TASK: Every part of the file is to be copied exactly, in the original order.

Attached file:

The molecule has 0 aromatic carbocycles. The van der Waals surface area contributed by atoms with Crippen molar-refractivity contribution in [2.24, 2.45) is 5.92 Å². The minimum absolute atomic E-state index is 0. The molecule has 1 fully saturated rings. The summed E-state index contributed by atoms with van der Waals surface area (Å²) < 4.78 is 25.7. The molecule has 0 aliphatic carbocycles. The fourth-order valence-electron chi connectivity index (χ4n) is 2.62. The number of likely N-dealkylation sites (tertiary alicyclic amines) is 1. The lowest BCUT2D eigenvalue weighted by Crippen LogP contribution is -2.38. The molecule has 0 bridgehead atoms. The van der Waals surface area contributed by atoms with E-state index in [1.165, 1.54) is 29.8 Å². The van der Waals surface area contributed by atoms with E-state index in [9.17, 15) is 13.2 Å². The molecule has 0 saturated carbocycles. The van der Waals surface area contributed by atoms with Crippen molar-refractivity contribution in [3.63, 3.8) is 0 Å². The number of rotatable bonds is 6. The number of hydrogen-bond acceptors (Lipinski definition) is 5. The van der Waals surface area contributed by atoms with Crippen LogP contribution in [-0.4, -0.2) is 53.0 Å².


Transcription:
The molecule has 0 aromatic carbocycles. The van der Waals surface area contributed by atoms with Crippen molar-refractivity contribution in [2.24, 2.45) is 5.92 Å². The minimum absolute atomic E-state index is 0. The molecule has 1 fully saturated rings. The summed E-state index contributed by atoms with van der Waals surface area (Å²) < 4.78 is 25.7. The molecule has 0 aliphatic carbocycles. The fourth-order valence-electron chi connectivity index (χ4n) is 2.62. The number of likely N-dealkylation sites (tertiary alicyclic amines) is 1. The lowest BCUT2D eigenvalue weighted by Crippen LogP contribution is -2.38. The molecule has 0 bridgehead atoms. The van der Waals surface area contributed by atoms with E-state index in [1.165, 1.54) is 29.8 Å². The van der Waals surface area contributed by atoms with E-state index in [9.17, 15) is 13.2 Å². The molecule has 0 saturated carbocycles. The van der Waals surface area contributed by atoms with Crippen molar-refractivity contribution in [3.63, 3.8) is 0 Å². The number of rotatable bonds is 6. The number of hydrogen-bond acceptors (Lipinski definition) is 5. The van der Waals surface area contributed by atoms with Crippen LogP contribution in [-0.4, -0.2) is 53.0 Å².